The Lion King
The movie is never less interesting than when it's trying to be the original Lion King, and never more compelling than when it's carving out…
Sally Potter makes movies about women who use art and artifice to escape from the roles society has assigned them. "Orlando" (1993) is about a character who lives for four centuries, first as a man, then as a woman. "The Tango Lesson" (1997) is about a British film director (Potter herself) who becomes a tango dancer. Now here is "The Man Who Cried," about a little Jewish girl from Russia who becomes a little British girl and then a Parisian dancing girl, and then a wartime refugee, and finally, once again, her father's daughter.
This is an amazingly ambitious movie, not so much because of the time and space it covers (a lot), but because Potter trusts us to follow her heroine through one damn thing after another. There is a moment when Suzie is on a bicycle, chasing Gypsy horsemen through the streets of Paris, and I thought: Yes, of course, realism at last--a woman in that situation would use a bicycle to chase a man on a horse. By the time a ship is torpedoed near the end of the film, we're reflecting that most movies are too timid to offend the gods of plausibility.
Potter puts her money where her mouth is. If she personally, in her 40s, can go to Argentina and become a tango dancer, then we can't complain about anything that happens to Suzie. Not that we'd want to. The story begins in Russia in 1927, when the girl's father determines to move the family to America. The girl and her father are separated, the girl is mislabeled by adults, and ends up being adopted by a well-meaning but grim British couple. When she sees Gypsies in the lanes of Britain, she is reminded of her own Jewish community in Russia.
Britain cannot hold a spirit like this. In Paris, Suzie is taken under the arm of a gold-digging showgirl named Lola (Cate Blanchett), who wants to marry well, and has her eyes on a famous opera singer named Dante (John Turturro). Suzie meanwhile falls for Cesar (Johnny Depp), the Gypsy on the white horse, and finds that he is a ride-on extra in Dante's current production. As the clouds of World War II gather, Dante reveals himself as a supporter of Mussolini and a hater of Gypsies and Jews, and Lola's appetite begins to fade.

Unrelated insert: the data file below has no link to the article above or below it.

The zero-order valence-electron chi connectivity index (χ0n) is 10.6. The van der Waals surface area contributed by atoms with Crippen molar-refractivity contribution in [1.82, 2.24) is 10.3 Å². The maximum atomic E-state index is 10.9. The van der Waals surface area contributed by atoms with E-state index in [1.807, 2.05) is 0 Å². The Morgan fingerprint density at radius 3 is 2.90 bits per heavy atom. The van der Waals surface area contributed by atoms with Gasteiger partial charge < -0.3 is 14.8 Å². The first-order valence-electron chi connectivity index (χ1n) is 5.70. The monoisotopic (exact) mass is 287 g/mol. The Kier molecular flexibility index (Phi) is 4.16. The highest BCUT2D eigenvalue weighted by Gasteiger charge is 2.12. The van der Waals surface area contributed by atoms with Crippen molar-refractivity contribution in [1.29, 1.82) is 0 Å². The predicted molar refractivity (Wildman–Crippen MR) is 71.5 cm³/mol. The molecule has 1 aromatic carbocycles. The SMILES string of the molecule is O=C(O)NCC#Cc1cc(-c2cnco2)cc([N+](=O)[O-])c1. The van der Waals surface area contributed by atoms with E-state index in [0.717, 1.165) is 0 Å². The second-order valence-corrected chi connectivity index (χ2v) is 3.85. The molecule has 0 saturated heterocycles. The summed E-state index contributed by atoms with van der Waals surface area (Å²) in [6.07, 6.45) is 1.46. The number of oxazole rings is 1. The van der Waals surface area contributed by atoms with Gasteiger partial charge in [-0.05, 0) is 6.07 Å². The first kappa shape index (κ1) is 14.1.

Potter drenches her movies in bold, romantic music, and in wildly involved visuals. Her camera (here choreographed by the great European veteran Sacha Vierny) does not observe, but joins. She loves rich images, unexpected whirls, camera movements that join unexpected elements. The music this time is mostly opera, evoking grand emotions that the action mirrors. "The Man Who Cried" is like an arthouse companion to "Moulin Rouge." Dante is a character basking in his own glory, an ego with a voice, less an artist than a man who knows which way the wind is blowing. Blanchett uses a thick accent as a tart with a heart of pawned gold (consider the reach between this role and her Appalachian fortune teller in "The Gift"). Depp more or less imports his soulful gypsy from "Chocolat" (2000), sensitive and moody. Christina Ricci's Suzie is at the still center, and very still herself; can a heroine ever have had less dialogue in a talking picture? And here is Harry Dean Stanton as the Parisian opera impresario. Yes, Harry Dean Stanton. Well, why not?--and with a scene where he takes a stand no matter what it costs him.
"The Man Who Cried" himself does not turn up until very late in the movie. He might once have cried for other reasons, but by then he is crying mostly for himself. He has paid a price for his decisions. As for Suzie, she ends up in Hollywood--and no, that is not giving away the ending. No doubt she grew old and became one of those strange women I would sometimes meet up in the Hollywood Hills, when David Bradley threw his dinner parties for the survivors of the silent era, or at Telluride, where they were the widows of legendary emigres. Old women who told their stories and said, "but you'll never believe this."
An interview with the legendary critic J. Hoberman on the release of his book Make My Day.
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